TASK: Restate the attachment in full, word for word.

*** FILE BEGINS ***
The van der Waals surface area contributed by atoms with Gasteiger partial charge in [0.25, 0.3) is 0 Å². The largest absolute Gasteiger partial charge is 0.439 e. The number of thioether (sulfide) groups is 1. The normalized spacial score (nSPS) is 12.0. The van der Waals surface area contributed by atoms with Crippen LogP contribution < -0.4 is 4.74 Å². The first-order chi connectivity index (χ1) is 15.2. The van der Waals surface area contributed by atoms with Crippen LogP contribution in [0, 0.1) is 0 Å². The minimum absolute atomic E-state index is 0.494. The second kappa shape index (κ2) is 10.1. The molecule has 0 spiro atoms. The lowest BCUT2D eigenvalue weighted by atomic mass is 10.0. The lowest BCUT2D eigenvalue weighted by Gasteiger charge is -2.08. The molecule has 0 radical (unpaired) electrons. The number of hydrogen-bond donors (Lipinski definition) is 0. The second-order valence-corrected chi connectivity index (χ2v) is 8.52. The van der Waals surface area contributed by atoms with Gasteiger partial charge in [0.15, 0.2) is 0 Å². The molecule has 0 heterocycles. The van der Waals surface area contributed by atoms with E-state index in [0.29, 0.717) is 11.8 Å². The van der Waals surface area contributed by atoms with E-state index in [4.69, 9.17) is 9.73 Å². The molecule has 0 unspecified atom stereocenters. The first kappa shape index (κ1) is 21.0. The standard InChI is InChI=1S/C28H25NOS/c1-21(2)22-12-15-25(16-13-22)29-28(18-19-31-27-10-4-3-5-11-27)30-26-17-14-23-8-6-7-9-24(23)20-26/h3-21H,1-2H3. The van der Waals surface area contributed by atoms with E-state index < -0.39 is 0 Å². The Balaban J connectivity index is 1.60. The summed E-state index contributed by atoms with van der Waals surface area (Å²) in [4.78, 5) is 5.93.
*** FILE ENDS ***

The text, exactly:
The van der Waals surface area contributed by atoms with Gasteiger partial charge in [0.25, 0.3) is 0 Å². The largest absolute Gasteiger partial charge is 0.439 e. The number of thioether (sulfide) groups is 1. The normalized spacial score (nSPS) is 12.0. The van der Waals surface area contributed by atoms with Crippen LogP contribution < -0.4 is 4.74 Å². The first-order chi connectivity index (χ1) is 15.2. The van der Waals surface area contributed by atoms with Crippen LogP contribution in [0, 0.1) is 0 Å². The minimum absolute atomic E-state index is 0.494. The second kappa shape index (κ2) is 10.1. The molecule has 0 spiro atoms. The lowest BCUT2D eigenvalue weighted by atomic mass is 10.0. The lowest BCUT2D eigenvalue weighted by Gasteiger charge is -2.08. The molecule has 0 radical (unpaired) electrons. The number of hydrogen-bond donors (Lipinski definition) is 0. The second-order valence-corrected chi connectivity index (χ2v) is 8.52. The van der Waals surface area contributed by atoms with Gasteiger partial charge in [0.15, 0.2) is 0 Å². The molecule has 0 heterocycles. The van der Waals surface area contributed by atoms with E-state index in [0.29, 0.717) is 11.8 Å². The van der Waals surface area contributed by atoms with E-state index in [4.69, 9.17) is 9.73 Å². The molecule has 0 unspecified atom stereocenters. The first kappa shape index (κ1) is 21.0. The standard InChI is InChI=1S/C28H25NOS/c1-21(2)22-12-15-25(16-13-22)29-28(18-19-31-27-10-4-3-5-11-27)30-26-17-14-23-8-6-7-9-24(23)20-26/h3-21H,1-2H3. The van der Waals surface area contributed by atoms with E-state index < -0.39 is 0 Å². The Balaban J connectivity index is 1.60. The summed E-state index contributed by atoms with van der Waals surface area (Å²) in [4.78, 5) is 5.93.